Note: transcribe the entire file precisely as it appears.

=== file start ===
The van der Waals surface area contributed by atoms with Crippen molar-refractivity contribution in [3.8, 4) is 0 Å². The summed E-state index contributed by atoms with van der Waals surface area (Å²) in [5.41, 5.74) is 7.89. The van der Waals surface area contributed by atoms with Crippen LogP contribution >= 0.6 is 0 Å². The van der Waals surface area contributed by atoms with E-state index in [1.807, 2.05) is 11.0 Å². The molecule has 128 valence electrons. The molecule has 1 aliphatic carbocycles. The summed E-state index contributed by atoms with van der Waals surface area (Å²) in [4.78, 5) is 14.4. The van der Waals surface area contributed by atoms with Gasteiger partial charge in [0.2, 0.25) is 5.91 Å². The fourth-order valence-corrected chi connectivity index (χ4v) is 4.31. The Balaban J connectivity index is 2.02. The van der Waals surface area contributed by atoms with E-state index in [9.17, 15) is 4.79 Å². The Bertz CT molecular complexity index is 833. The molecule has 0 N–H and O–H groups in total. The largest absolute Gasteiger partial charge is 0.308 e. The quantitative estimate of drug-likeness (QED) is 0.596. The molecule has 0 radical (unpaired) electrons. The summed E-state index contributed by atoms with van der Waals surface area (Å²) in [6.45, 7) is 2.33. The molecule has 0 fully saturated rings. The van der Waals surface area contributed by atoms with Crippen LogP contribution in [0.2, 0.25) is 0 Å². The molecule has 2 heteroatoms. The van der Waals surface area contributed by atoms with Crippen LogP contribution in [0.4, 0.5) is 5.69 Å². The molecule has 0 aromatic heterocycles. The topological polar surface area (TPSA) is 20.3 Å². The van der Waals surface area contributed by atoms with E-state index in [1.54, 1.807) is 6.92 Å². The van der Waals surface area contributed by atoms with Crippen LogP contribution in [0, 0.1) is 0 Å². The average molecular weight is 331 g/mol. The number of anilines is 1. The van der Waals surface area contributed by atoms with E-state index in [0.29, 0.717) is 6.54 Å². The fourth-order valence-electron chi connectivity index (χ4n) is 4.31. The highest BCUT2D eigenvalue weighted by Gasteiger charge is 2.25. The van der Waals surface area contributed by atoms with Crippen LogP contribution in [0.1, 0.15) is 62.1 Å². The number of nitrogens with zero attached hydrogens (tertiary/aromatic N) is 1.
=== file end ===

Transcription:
The van der Waals surface area contributed by atoms with Crippen molar-refractivity contribution in [3.8, 4) is 0 Å². The summed E-state index contributed by atoms with van der Waals surface area (Å²) in [5.41, 5.74) is 7.89. The van der Waals surface area contributed by atoms with Crippen LogP contribution >= 0.6 is 0 Å². The van der Waals surface area contributed by atoms with E-state index in [1.807, 2.05) is 11.0 Å². The molecule has 128 valence electrons. The molecule has 1 aliphatic carbocycles. The summed E-state index contributed by atoms with van der Waals surface area (Å²) in [4.78, 5) is 14.4. The van der Waals surface area contributed by atoms with Gasteiger partial charge in [0.2, 0.25) is 5.91 Å². The fourth-order valence-corrected chi connectivity index (χ4v) is 4.31. The Balaban J connectivity index is 2.02. The van der Waals surface area contributed by atoms with E-state index in [9.17, 15) is 4.79 Å². The Bertz CT molecular complexity index is 833. The molecule has 0 N–H and O–H groups in total. The largest absolute Gasteiger partial charge is 0.308 e. The quantitative estimate of drug-likeness (QED) is 0.596. The molecule has 0 radical (unpaired) electrons. The summed E-state index contributed by atoms with van der Waals surface area (Å²) in [6.45, 7) is 2.33. The molecule has 0 fully saturated rings. The van der Waals surface area contributed by atoms with Crippen LogP contribution in [0.2, 0.25) is 0 Å². The molecule has 2 heteroatoms. The van der Waals surface area contributed by atoms with Crippen LogP contribution in [0.4, 0.5) is 5.69 Å². The molecule has 0 aromatic heterocycles. The topological polar surface area (TPSA) is 20.3 Å². The van der Waals surface area contributed by atoms with E-state index in [1.54, 1.807) is 6.92 Å². The van der Waals surface area contributed by atoms with Crippen LogP contribution in [0, 0.1) is 0 Å². The average molecular weight is 331 g/mol. The number of anilines is 1. The van der Waals surface area contributed by atoms with E-state index in [0.29, 0.717) is 6.54 Å². The fourth-order valence-electron chi connectivity index (χ4n) is 4.31. The highest BCUT2D eigenvalue weighted by Gasteiger charge is 2.25. The van der Waals surface area contributed by atoms with Crippen LogP contribution in [0.1, 0.15) is 62.1 Å². The number of nitrogens with zero attached hydrogens (tertiary/aromatic N) is 1.